The Postal Service is not receiving the data that makes it easier to detect illicit goods coming from overseas.
The U.S. Postal Service is failing to carry out a law designed to better screen foreign packages for illicit opioids and other products, with most countries falling out of compliance with new requirements and the Trump administration opting not to follow through on its implementation.
At least 135 countries have not provided the proper data on packages they are sending to the United States, according to the USPS inspector general, as required by the 2018 Synthetic Trafficking and Overdose Prevention (STOP) Act. The exact percentage of foreign packages coming into the country without the data was redacted in the report, but the IG said USPS will not be able to meet its statutory requirement that 100% of international shipments provide the information by Jan. 1, 2021. Most of the foreign packages with the data originated from China, the IG said.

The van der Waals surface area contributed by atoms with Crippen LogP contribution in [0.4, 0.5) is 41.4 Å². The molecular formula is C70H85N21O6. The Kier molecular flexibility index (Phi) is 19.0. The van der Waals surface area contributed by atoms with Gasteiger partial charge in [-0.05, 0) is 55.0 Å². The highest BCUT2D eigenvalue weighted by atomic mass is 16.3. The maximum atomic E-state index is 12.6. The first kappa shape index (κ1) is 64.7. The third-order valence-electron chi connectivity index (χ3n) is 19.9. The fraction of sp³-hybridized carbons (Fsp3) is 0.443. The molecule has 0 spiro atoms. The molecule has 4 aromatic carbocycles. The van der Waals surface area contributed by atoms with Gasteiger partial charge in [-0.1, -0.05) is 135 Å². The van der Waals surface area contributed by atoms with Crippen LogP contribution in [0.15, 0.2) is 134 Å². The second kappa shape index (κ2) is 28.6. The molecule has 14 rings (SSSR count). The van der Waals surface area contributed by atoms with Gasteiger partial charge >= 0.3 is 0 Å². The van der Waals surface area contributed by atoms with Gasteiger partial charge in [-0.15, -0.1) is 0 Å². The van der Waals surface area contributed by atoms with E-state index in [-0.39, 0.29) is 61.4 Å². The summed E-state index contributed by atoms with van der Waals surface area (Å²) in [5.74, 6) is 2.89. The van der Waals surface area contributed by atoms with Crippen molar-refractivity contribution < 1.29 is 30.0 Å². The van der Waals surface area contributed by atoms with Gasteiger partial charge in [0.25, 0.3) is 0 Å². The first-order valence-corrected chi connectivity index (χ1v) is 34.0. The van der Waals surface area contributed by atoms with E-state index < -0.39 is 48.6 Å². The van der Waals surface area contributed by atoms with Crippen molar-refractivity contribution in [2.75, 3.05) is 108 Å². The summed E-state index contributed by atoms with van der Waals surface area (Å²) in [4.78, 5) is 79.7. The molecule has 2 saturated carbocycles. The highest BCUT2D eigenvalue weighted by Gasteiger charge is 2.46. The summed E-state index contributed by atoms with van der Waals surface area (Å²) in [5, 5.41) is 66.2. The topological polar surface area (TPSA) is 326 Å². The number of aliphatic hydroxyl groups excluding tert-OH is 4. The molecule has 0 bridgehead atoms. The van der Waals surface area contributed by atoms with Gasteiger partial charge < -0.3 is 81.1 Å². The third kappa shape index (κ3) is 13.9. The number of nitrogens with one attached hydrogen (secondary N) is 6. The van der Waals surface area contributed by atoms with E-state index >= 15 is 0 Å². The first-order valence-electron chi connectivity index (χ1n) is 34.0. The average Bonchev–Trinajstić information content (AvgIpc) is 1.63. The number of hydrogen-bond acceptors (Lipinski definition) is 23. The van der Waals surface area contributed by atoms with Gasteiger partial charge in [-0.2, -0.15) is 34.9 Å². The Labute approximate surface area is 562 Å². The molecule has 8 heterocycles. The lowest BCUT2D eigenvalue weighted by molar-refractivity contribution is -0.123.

“USPS will be substantially challenged to meet the STOP Act’s requirement for AED on all inbound packages by the January 2021 deadline,” the IG said.
“Advanced electronic data,” or AED, provide USPS and Customs and Border Protection with information about the contents of international packages before they reach the United States. A requirement for the data is already imposed on international packages coming into the country through private carriers like FedEx and UPS, but the mandate will apply across the board to international packages arriving through USPS starting in 2021 thanks to the measure President Trump signed into law in 2018.